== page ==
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At 8:15 a.m. Friday, Rep. Tom Cole sat in his Rayburn office poring over a briefing on the spending bill that supports the roof over his head, the Capitol Dome and other iconic structures around the campus.
“I’ve got a lot to get up to speed on,” said the Oklahoma Republican, who will now serve as chairman of the House Appropriations Legislative Branch Subcommittee, which oversees funding for the operations, safety and upkeep of the nation’s Capitol. “This was not a position I expected to be in a few weeks ago.”
When Rep. Rodney Alexander retired from Congress in late September, Rep. Ken Calvert, R-Calif., was first in line to take the Louisiana Republican’s spot atop the panel that allocates spending for House members’ offices, the Capitol Police, the Architect of the Capitol and other legislative branch agencies.
As the smallest of the 12 annual funding bills, the position is not particularly sought after and is often taken for granted, “unless something goes wrong,” Cole acknowledged. “If there’s not appropriate security, if the garbage isn’t picked up or the toilets aren’t flushed, if the place has physical problems that make it difficult to operate, then people know.”
While others might scoff, he finds some prestige in the job.
“You’ve got to recognize you’re a custodian of some of the crown jewels of the American public,” he said. As a symbol of freedom for people around the world, Cole considers the Capitol “sort of the secular equivalent of St. Paul’s Cathedral.”
The six-term lawmaker last sat on the legislative branch panel in 2010, when Rep. Debbie Wasserman Schultz, D-Fla., held the gavel. He acknowledged that much has changed since then. Under Republican leadership, the $4 billion bill became an opportunity to show GOP willingness to lead by example in deficit reduction efforts. As a close ally of Speaker John A. Boehner, Cole recommended some of the deep cuts that Alexander and former Chairman Ander Crenshaw, R-Fla., set. The sequester has also taken its bite.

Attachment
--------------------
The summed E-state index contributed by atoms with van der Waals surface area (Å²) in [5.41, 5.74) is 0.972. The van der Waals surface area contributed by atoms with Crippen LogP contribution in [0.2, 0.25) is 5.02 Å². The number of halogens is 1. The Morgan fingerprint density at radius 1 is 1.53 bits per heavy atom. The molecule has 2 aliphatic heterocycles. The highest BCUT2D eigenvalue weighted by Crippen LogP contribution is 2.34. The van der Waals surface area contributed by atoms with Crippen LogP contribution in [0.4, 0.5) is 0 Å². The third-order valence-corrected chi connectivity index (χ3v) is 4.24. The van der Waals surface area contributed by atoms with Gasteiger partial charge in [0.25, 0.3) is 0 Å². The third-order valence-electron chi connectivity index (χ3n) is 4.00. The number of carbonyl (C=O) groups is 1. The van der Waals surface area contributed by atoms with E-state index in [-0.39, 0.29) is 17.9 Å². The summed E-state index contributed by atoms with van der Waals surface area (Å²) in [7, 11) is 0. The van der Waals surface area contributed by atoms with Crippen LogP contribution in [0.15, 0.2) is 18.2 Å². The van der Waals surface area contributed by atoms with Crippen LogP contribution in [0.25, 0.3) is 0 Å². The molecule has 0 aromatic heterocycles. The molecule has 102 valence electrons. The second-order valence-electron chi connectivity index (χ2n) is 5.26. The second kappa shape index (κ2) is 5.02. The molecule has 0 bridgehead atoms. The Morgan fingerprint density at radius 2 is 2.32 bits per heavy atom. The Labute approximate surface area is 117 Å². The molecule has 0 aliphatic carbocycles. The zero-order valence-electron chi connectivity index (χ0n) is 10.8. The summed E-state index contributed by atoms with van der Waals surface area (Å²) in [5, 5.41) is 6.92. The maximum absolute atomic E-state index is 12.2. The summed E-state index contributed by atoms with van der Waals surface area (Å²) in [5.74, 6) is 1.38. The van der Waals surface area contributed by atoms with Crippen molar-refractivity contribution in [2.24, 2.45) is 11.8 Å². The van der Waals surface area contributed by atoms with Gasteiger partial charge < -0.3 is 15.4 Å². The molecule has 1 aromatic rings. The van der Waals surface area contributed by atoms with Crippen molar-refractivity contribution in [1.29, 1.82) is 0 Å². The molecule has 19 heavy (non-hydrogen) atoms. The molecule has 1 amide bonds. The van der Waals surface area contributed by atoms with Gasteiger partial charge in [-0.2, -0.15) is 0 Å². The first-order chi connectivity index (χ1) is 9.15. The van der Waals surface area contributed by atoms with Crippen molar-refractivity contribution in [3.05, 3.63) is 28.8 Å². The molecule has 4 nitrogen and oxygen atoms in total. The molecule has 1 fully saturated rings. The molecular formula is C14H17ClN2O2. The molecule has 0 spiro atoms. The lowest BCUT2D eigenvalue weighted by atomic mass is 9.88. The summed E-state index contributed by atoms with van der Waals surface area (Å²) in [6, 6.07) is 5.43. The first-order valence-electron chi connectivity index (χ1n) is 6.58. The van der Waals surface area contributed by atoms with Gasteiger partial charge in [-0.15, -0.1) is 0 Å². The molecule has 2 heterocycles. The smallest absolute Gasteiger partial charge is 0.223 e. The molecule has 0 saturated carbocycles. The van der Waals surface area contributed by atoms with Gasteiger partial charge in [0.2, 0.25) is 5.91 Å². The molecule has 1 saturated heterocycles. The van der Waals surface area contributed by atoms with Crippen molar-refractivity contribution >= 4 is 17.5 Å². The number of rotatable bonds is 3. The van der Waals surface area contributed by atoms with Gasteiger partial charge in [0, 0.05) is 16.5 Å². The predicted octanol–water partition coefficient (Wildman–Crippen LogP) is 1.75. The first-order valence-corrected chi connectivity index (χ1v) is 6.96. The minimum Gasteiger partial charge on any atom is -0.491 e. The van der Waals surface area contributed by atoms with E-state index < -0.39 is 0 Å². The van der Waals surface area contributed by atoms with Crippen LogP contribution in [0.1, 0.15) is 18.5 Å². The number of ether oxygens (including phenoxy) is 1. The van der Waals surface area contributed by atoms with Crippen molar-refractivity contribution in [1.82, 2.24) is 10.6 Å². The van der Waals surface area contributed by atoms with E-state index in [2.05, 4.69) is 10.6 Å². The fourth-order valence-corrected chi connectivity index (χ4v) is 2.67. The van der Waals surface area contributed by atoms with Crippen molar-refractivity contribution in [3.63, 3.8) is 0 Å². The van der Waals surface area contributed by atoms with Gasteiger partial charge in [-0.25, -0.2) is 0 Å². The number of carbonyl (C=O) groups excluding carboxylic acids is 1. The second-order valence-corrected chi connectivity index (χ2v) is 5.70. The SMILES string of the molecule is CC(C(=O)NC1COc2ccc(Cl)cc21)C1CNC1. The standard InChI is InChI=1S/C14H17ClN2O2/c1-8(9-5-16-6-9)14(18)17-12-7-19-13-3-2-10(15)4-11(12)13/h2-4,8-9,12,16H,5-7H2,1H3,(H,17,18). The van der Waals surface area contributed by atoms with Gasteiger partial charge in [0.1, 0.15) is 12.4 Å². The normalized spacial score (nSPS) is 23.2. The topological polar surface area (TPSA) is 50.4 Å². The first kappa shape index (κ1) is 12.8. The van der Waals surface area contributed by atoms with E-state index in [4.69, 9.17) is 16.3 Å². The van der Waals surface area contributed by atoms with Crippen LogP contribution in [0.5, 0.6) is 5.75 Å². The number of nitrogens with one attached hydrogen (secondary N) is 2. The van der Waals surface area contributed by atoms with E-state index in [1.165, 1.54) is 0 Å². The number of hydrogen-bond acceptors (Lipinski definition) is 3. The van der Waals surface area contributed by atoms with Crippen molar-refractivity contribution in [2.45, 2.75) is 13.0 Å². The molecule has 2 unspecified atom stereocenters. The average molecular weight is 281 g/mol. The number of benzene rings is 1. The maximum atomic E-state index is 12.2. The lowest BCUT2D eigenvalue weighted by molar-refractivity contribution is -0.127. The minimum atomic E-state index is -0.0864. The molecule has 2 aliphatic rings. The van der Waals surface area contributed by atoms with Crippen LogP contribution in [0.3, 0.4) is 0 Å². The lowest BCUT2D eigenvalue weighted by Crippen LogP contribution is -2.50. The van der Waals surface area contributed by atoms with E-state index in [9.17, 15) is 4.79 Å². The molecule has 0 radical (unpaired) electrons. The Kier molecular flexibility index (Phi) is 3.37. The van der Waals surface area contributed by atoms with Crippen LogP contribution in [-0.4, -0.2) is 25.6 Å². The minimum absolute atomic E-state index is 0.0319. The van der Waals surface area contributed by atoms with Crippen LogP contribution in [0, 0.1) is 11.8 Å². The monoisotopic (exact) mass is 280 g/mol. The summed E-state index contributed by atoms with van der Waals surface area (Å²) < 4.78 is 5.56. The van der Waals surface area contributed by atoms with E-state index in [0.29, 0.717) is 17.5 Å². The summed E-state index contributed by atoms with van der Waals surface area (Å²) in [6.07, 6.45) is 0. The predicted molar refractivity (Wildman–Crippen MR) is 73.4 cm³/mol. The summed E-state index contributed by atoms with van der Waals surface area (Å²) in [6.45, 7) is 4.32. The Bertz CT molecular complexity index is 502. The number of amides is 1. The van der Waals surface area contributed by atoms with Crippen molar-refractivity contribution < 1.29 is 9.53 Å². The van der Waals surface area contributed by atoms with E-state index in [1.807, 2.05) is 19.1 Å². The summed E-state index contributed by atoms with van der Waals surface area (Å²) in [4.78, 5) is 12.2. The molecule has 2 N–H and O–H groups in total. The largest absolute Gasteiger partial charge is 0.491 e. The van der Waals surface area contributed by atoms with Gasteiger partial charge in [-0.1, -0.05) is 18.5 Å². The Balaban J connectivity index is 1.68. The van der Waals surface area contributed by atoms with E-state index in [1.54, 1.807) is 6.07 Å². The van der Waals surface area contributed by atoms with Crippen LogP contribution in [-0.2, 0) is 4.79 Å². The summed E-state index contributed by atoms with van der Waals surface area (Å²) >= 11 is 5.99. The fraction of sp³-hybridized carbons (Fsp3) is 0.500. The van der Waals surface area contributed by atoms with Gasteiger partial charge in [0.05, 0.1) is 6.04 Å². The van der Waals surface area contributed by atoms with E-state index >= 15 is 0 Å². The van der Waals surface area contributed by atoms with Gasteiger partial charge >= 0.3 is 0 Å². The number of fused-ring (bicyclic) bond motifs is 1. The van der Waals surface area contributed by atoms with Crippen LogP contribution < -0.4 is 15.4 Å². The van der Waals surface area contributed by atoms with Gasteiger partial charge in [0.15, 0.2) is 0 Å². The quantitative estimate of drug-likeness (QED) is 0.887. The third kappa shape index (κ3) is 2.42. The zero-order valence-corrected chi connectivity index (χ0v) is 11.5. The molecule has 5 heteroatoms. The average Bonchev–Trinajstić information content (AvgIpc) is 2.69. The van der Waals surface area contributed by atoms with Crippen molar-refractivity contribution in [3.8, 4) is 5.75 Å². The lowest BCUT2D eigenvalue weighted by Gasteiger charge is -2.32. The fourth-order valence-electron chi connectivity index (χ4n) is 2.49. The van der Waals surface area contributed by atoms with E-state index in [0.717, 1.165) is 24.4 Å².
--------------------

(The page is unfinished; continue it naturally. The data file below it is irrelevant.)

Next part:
For instance, House members have seen an 11.4 percent reduction in their office budgets since 2011. The sequester cut an added 8.2 percent to the funds used to travel to their districts, oversee casework for constituents and recruit and retain staff. That leaves each member with about 20 percent fewer funds.
“Those were tough things to do, but given the size of our budget deficit, it was extremely important that if Congress was going to ask [for] sacrifices from other people in government, which we certainly did, [Congress] had to show willingness to make those cuts itself,” said Cole, who currently serves as a deputy whip and is a member of the Republican Steering Committee. “They made a lot of really, really tough decisions.”
Whether the GOP has gone as far as it can go in the direction of deficit cutting is “yet to be determined,” Cole said.
“Lord, I hope so,” Wasserman Schultz told CQ Roll Call on Friday. As the panel’s ranking member, she will work closely with Cole to hammer out the details of a fiscal 2014 bill. Both said they look forward to a strong working relationship, despite partisan differences.
Cole emphasized that he will be working closely with House Administration Chairwoman Candice S. Miller, R-Mich., to figure out appropriate funding levels.
The legislative branch panel essentially writes the checks for the many functions Miller oversees.
The two go way back, and their political careers have advanced in lockstep. Both served as secretaries of state in their respective home states in 1995, and they were part of the same freshman class in 2003. They are now both part of the GOP’s deputy whip team.
“I just can’t say enough about Tom Cole and how highly I think of him from a professional standpoint,” Miller said, adding that the two are very familiar with each other’s working styles. That bond could help them navigate within the confines of the next continuing resolution, she said.
Miller pinpointed committee budgets when asked about her funding priorities.
“I think there’s a lot of feeling here that these large cuts have hindered the ability, particularly in the committees, for folks to do their oversight work,” she said. “I’m not talking about increases, but we really need to be very sensitive to what’s happened over the last couple of years.”
Once he learns the ropes, Cole could provide much-needed consistency to the constantly changing panel. Not since Wasserman Schultz has the legislative branch appropriations panel had the same chairman for more than two years. Asked if he is here to stay or using the spot as a steppingstone to more prestigious spending panels, Cole said: “When you’re 64, you don’t look too far down the road.”